I would love to. I had to keep the old photos under a bushel in a way. George Lucas is very controlling over images and I can’t commercially sell them. So if they paid me a good fee, I’d do it. And maybe some people will buy my pictures!

Keith Jeffrey, CEO of Quad Derby © Brian Griffin
Keith Jeffrey, CEO of Quad Derby © Brian Griffin

On a different note, do you find it hard to photograph people you don’t feel a particular connection with?

No, I don’t care. I’m just after a good image. Like a hunter with the camera. I did a really good shot of Tony Benn, but found him boring. Helen Mirren was wonderful. Douglas Adams was great. Maggie Thatcher was fascinating. Thinking about it, though, it’s very rare that I’ve taken a good portrait of someone I haven’t found a way to connect with. Even with Tony Benn, we had politics in common.

I’ve always been fascinated by your corporate work in Management Today. How did you get away with that style of work?

I wouldn’t pick up the phone to people asking for other images, so they had to use my stuff! Then it started to become a demand, and people were expecting something different. People wanted my style and were buying into it. I don’t think the editor ever liked my style. He had a lot of trouble with how I depicted stuff. But I had supporters and people who believed in me.

If you were starting out again now, would you still have the creative freedom?

It’s really hard to find people who’ll give you creative freedom. There were lots of interesting people who were heads of marketing at that time. For instance, the marketing head of Hewlett Packard was really creative. I can’t imagine seeing that nowadays. You just don’t see the creativity in corporate work anymore. It’s so conservative — people aren’t giving things a go. After Maggie [Thatcher] came into power in 1979, corporate work flourished. The business world was exciting and I caught it at the right time.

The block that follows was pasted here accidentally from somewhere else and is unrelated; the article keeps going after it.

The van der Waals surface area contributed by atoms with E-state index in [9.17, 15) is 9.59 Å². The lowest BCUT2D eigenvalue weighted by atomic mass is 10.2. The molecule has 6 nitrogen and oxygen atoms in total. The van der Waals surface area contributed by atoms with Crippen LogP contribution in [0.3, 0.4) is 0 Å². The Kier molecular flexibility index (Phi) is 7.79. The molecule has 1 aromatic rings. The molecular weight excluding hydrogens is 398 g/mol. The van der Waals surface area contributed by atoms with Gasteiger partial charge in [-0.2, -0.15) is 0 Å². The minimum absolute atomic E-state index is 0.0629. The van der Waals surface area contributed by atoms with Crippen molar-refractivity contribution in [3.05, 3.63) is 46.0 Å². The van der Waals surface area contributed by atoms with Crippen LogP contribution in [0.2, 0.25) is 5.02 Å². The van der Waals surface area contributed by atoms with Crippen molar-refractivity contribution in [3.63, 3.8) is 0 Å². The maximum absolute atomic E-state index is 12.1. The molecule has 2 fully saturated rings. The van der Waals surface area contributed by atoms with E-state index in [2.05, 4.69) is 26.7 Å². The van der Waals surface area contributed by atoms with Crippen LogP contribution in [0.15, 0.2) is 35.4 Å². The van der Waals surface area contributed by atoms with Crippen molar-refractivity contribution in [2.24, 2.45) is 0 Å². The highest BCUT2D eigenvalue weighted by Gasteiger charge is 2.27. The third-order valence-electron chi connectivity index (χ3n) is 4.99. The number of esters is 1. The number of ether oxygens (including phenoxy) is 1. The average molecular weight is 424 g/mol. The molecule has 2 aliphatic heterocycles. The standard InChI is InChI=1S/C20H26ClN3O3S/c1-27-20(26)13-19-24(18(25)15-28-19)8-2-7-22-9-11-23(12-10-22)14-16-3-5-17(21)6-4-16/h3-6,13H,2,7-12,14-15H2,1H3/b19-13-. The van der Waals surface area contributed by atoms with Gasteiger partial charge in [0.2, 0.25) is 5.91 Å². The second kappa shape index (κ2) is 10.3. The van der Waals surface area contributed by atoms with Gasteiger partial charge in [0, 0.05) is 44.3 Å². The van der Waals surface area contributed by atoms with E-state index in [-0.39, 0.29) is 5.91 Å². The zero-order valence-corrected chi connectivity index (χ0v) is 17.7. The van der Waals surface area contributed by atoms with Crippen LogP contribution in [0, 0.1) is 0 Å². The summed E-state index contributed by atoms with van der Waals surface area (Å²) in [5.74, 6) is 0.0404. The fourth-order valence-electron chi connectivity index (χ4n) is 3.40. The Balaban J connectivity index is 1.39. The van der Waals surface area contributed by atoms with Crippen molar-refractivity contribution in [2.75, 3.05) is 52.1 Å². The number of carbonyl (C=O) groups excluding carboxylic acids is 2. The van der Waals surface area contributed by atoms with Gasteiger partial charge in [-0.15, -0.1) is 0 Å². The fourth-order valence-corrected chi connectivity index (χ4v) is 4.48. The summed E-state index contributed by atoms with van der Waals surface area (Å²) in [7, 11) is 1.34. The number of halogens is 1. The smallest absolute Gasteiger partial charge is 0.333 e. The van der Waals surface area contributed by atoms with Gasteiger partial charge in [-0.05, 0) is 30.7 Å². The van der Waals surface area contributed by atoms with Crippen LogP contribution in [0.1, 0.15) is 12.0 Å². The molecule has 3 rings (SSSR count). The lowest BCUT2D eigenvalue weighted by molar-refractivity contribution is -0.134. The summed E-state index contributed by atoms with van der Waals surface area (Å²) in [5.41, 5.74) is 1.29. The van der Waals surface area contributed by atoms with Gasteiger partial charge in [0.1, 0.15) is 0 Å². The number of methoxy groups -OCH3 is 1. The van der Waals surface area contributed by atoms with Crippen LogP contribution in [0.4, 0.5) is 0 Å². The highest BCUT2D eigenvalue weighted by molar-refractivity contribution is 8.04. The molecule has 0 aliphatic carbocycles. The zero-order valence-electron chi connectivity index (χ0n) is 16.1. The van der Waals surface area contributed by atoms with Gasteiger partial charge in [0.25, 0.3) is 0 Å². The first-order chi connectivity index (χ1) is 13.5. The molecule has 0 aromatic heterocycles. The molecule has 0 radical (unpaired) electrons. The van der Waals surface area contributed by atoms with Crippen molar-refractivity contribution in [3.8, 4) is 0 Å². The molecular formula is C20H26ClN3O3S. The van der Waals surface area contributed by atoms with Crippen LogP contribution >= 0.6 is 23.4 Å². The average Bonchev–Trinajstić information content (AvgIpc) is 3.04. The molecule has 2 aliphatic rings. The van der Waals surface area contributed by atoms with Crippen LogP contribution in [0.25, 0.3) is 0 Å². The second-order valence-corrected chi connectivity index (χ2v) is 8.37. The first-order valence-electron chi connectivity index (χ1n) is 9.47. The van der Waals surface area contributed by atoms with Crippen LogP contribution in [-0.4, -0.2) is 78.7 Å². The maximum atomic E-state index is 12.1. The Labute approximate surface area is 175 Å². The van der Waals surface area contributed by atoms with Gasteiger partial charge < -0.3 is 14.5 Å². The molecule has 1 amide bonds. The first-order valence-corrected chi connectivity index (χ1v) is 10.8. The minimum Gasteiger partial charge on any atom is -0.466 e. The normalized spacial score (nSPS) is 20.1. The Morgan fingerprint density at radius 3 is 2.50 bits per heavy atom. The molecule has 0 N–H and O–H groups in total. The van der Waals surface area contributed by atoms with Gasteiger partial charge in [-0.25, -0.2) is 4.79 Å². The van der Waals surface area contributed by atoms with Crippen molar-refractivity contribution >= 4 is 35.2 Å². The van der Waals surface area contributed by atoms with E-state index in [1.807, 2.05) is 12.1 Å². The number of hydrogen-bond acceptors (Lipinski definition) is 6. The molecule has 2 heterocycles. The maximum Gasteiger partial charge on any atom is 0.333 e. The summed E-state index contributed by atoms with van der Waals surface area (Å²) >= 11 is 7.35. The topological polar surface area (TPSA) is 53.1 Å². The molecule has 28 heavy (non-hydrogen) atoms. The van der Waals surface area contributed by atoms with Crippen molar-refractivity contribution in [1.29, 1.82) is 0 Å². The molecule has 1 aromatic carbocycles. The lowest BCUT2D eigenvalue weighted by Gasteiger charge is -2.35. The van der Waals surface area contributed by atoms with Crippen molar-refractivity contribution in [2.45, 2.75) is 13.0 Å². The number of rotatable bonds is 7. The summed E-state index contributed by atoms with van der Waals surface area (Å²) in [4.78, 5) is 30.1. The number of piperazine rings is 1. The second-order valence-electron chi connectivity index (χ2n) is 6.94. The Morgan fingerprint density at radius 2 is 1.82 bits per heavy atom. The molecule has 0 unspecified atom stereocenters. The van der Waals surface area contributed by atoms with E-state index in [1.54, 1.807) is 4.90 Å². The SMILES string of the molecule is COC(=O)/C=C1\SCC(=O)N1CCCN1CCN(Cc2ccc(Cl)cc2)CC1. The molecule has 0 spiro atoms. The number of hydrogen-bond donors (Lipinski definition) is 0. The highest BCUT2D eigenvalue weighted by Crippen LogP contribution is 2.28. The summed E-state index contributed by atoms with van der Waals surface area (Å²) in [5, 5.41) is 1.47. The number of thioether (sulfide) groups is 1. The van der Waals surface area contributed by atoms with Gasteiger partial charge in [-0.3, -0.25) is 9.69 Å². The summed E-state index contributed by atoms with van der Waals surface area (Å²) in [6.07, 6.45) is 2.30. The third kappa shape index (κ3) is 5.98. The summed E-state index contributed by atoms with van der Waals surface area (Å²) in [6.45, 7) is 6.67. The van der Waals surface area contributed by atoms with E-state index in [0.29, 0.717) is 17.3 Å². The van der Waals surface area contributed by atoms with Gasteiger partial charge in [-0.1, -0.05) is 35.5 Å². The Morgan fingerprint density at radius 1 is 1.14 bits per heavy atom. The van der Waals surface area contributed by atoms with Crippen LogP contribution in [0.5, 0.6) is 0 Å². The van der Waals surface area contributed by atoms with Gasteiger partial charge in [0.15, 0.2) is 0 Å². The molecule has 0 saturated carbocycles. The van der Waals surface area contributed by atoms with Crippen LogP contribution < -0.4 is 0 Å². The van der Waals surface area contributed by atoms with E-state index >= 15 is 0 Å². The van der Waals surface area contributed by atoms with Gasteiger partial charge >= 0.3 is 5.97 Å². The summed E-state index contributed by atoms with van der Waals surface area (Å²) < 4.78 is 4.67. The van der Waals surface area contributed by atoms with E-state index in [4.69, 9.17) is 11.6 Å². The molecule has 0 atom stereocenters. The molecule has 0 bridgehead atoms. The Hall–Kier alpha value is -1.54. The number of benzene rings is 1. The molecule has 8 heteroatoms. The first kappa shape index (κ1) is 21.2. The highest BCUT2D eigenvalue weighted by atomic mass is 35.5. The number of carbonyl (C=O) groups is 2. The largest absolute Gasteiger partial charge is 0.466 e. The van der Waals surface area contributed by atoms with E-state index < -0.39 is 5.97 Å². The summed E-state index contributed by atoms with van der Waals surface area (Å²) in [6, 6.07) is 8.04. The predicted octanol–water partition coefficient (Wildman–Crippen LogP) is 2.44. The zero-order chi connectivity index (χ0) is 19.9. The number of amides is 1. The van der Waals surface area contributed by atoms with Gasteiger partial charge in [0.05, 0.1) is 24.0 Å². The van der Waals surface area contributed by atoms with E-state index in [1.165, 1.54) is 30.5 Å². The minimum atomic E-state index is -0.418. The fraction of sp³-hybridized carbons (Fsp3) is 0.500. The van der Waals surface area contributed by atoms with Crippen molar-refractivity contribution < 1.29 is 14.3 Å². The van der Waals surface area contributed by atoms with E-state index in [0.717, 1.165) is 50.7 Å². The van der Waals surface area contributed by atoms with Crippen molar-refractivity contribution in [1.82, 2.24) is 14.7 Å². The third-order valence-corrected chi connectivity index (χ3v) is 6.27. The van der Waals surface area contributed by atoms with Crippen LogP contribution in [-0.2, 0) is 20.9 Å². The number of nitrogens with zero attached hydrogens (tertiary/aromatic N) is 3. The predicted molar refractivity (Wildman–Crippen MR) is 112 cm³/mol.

Birmingham Workmen image © Brian Griffin
Birmingham Workmen image © Brian Griffin

Digitization has created laziness — every single photo comes out. It’s made clients able to look at work in progress, and has led to a democratization of photography due to digitalization. And it has had a massive effect on the number of students doing photography and created an element of lethargy, because exposures don’t necessarily need light. My most modern assistant — who’s worked with me since 2006 on various occasions — has a terrible lack of feeling for light, but great capability in image creation.

What else are you working on at moment?

I’ve got a big show at the Lodz festival. I’m exhibiting music photography in a big industrial building. So that and the Canopy show are the two big things. Other than that, I’m just running the business. These days, I’m a brand, so I’m selling and also archiving the prints. Most of my income comes from selling these days.

On a lighter note, how do you feel about the fact that when you Google “Brian Griffin,” the first thing that comes up is the dog from Family Guy?

I’m very bored with the Family Guy dog. It creates a bit of a yawn. When they killed him off, my website exploded — people thought it was the dog’s website! I hate it and I’ve never watched the show!